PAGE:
This method is suitable for cherry picking data off of a large Xml structure. For example, if one has an Xml message with 100 elements and only a few or those elements are needed, this method is appropriate. It is recommended that message processing be centralized and that the data elements that are parsed are put into a strong typed object that can be used throughout the code base. Do not pass XElements or XDocument around in the code as this will be difficult to test. Also, if message processing is not centralized, there could be duplication of XElement parsing throughout the code base with different approaches being used.

Typically, this method offers better performance than serialization when a small amount of parsing is done. As the amount of manual processing and parsing increases, serialization is a better option, even if the performance is slightly worse as there will be less code to maintain and test.

When performance is of utmost concern, implementing a custom approach can be suitable, but costly from a code and maintenance standpoint. Here’s a naïve implementation of producing the some Xml that is being used for performance tests. We have a constructor that takes in an Xml string and creates the object. We have also overrode ToString() to create the Xml string.

public class FoobarHandRolled
{
    public FoobarHandRolled(string name, int age, bool isContent, DateTime birthDay)
    {
        Name = name;
        Age = age;
        IsContent = isContent;
        BirthDay = birthDay;
    }

    public FoobarHandRolled(string xml)
    {
        if (string.IsNullOrWhiteSpace(xml))
        {
            return;
        }

        SetName(xml);
        SetAge(xml);
        SetIsContent(xml);
        SetBirthday(xml);
    }

    public string Name { get; set; }
    public int Age { get; set; }
    public bool IsContent { get; set; }
    public DateTime BirthDay { get; set; }

    /// <summary>
    ///     Takes this object and creates an XML representation.
    /// </summary>
    /// <returns>An XML string that represents this object.</returns>
    public override string ToString()
    {
        var builder = new StringBuilder();
        builder.Append("<FoobarHandRolled>");

        if (!string.IsNullOrWhiteSpace(Name))
        {
            builder.Append("<Name>" + Name + "</Name>");
        }

        builder.Append("<Age>" + Age + "</Age>");
        builder.Append("<IsContent>" + IsContent + "</IsContent>");
        builder.Append("<BirthDay>" + BirthDay.ToString("yyyy-MM-dd") + "</BirthDay>");
        builder.Append("</FoobarHandRolled>");

        return builder.ToString();
    }

    private void SetName(string xml)
    {
        Name = GetSubString(xml, "<Name>", "</Name>");
    }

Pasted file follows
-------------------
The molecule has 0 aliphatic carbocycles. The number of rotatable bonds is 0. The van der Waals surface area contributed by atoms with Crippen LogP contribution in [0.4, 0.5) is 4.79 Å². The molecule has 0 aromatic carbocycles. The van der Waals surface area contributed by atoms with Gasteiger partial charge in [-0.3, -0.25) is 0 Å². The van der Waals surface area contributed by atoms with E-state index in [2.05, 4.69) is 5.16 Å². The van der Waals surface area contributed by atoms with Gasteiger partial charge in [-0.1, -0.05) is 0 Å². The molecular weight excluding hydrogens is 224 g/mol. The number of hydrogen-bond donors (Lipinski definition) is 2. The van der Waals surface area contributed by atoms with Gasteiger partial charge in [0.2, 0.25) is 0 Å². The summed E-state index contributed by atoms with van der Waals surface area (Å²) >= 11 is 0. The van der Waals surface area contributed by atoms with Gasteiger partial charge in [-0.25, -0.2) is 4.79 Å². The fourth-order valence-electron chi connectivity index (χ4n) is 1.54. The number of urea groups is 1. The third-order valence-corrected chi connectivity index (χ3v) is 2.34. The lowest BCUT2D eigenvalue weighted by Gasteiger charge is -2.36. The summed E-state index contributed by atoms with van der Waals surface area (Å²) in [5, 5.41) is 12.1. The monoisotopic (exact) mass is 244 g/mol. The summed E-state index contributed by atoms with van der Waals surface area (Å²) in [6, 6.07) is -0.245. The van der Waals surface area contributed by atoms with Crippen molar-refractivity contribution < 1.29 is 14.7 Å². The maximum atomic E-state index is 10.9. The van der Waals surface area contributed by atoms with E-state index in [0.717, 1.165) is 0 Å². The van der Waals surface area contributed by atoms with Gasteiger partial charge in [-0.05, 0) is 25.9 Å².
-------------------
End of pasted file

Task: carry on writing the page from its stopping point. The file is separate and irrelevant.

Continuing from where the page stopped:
private void SetAge(string xml)
    {
        var ageString = GetSubString(xml, "<Age>", "</Age>");
        int result;
        var success = int.TryParse(ageString, out result);
        if (success)
        {
            Age = result;
        }
    }

    private void SetIsContent(string xml)
    {
        var isContentString = GetSubString(xml, "<IsContent>", "</IsContent>");
        bool result;
        var success = bool.TryParse(isContentString, out result);
        if (success)
        {
            IsContent = result;
        }
    }

    private void SetBirthday(string xml)
    {
        var dateString = GetSubString(xml, "<BirthDay>", "</BirthDay>");
        DateTime result;
        var success = DateTime.TryParseExact(dateString, "yyyy-MM-dd", null, DateTimeStyles.None, out result);
        if (success)
        {
            BirthDay = result;
        }
    }

    private string GetSubString(string xml, string startTag, string endTag)
    {
        var startIndex = xml.IndexOf(startTag, StringComparison.Ordinal);
        if (startIndex < 0)
        {
            return null;
        }

        startIndex = startIndex + startTag.Length;

        var endIndex = xml.IndexOf(endTag, StringComparison.Ordinal);
        if (endIndex < 0)
        {
            return null;
        }

        return xml.Substring(startIndex, endIndex - startIndex);
    }
}

Here we are using string parsing techniques and hardcoded values to read and write the Xml message. This method will offer the best performance at the cost of additional code, maintenance and custom implementation. This method is not recommended unless there is a critical need for the best performance.

Performance Summary

The chart will list initial performance (1st) time, and the average 1000 reads. Hardware used was W530 laptop using visual studio 2013 and .net 4.5.2. The processor was an i7-3840QM at 2.80Ghz. All serializers offer nanosecond read times. The warm up times can be mitigated by performing proper initialization at startup. Xml Serializer can be mitigated by using SGEN prior.

Serializer                      First Time  Average 1000 Reads
XmlSerializer                   2448965         245
Implementing XmlSerializable    2051813         208
Custom                          161105          29
Using XElement/XDocument        247024          113
Data Contact (Json)             1979593         303

All times are in ticks. Ticks are hardware dependent but as a guideline there are roughly 10,000,000 ticks in 1 second.

Final Recommendations

The following guidelines should be followed when designing messages in which services exchange data:

  • Exchange the minimal amount of data that is needed to satisfy the requirements
  • Avoid complex or generic data structures
  • Avoid messages that contain meta data that describes the data
  • Avoid data within data (Example: Xml within Xml)
  • Be mindful of the size of the message

By following these guidelines clients consuming those messages can be made simpler and faster.